New friar on campus is ready to serve Franciscan community

Summer Derwald
Staff Writer

Unlike his infamous namesake, the Rev. Rufino Corona, TOR, is a big fan of social gatherings around campus, he said. A self-proclaimed extrovert, a new friar at Franciscan University of Steubenville said that his favorite thing about campus is the joyful community.

The official titles of the Rev. Rufino Corona, TOR, range from pastoral assistant of household life to the chaplain of Trinity Hall, St. Junipero Serra Hall and the lacrosse team. Corona can often be found in the J.C. Williams Center, where he enjoys socializing and occupies his office as the pastoral assistant of evangelization.

“I just love to talk to people and meet people,” Corona said. “That’s … part of the reason I spend so much time in (the J.C. Williams Center).”

While the fall of 2021 is Corona’s first semester at Franciscan as a friar, he was once a transfer student at Franciscan. Corona spent a semester at the Kartause in Austria with the school and graduated with a bachelor’s degree in international business.

Corona said that he took a relaxed and logical approach to his discernment. When his high school youth minister first approached him concerning the priesthood, Corona’s parents immediately declined, preferring that their son first attend college.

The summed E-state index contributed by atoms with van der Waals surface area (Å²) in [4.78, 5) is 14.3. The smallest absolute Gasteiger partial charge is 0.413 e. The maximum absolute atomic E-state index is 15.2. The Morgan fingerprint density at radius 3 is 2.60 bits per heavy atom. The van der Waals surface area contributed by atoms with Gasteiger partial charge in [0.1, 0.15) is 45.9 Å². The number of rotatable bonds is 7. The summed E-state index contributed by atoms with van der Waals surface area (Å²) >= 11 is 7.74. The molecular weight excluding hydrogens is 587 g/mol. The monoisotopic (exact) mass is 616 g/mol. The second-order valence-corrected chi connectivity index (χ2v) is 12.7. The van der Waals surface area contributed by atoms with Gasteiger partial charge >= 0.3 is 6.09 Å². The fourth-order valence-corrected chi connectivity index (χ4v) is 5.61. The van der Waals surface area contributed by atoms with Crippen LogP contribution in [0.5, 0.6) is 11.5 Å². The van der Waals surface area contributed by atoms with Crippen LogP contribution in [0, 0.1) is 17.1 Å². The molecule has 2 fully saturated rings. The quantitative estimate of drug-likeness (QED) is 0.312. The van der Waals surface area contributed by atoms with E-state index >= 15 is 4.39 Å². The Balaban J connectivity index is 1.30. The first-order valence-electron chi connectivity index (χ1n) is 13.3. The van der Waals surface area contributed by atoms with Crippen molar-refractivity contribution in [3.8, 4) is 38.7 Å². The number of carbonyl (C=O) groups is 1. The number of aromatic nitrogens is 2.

After transferring to Franciscan in the fall of 2010, Corona said he again heard Jesus’ call to be a priest at a Tuesday night worship session and again refused.

Later, as a coordinator of Lions of Judah household, Corona said that the Lord “opened … (his) heart to discern again.” He began to take interest in the TOR friars on campus and “loved the type of ministry they did.”

Corona’s philosophy towards vocational discernment is “not planned” and “uncomplicated.” When he felt a call toward religious formation, he “just decided to go for it.”

“What’s stopping me from doing it?” he reasoned. “Logic can be a big part of discernment.”

Originally from Mexico, Corona emigrated to San Antonio, California, when he was eight years old. Fluent in Spanish, Corona said that the “culture is just a huge part of … (his) life.” Corona hopes to minister to the Spanish-speaking community on campus.

Students can find Corona in his office in the J.C. Williams center, playing volleyball games at the court behind St. Thomas More Hall and leading praise and worship at Festivals of Praise and Tuesday night praise.

Corona is excited to be a part of the Franciscan community and looks forward to being on campus to socialize and bring joy to university life.

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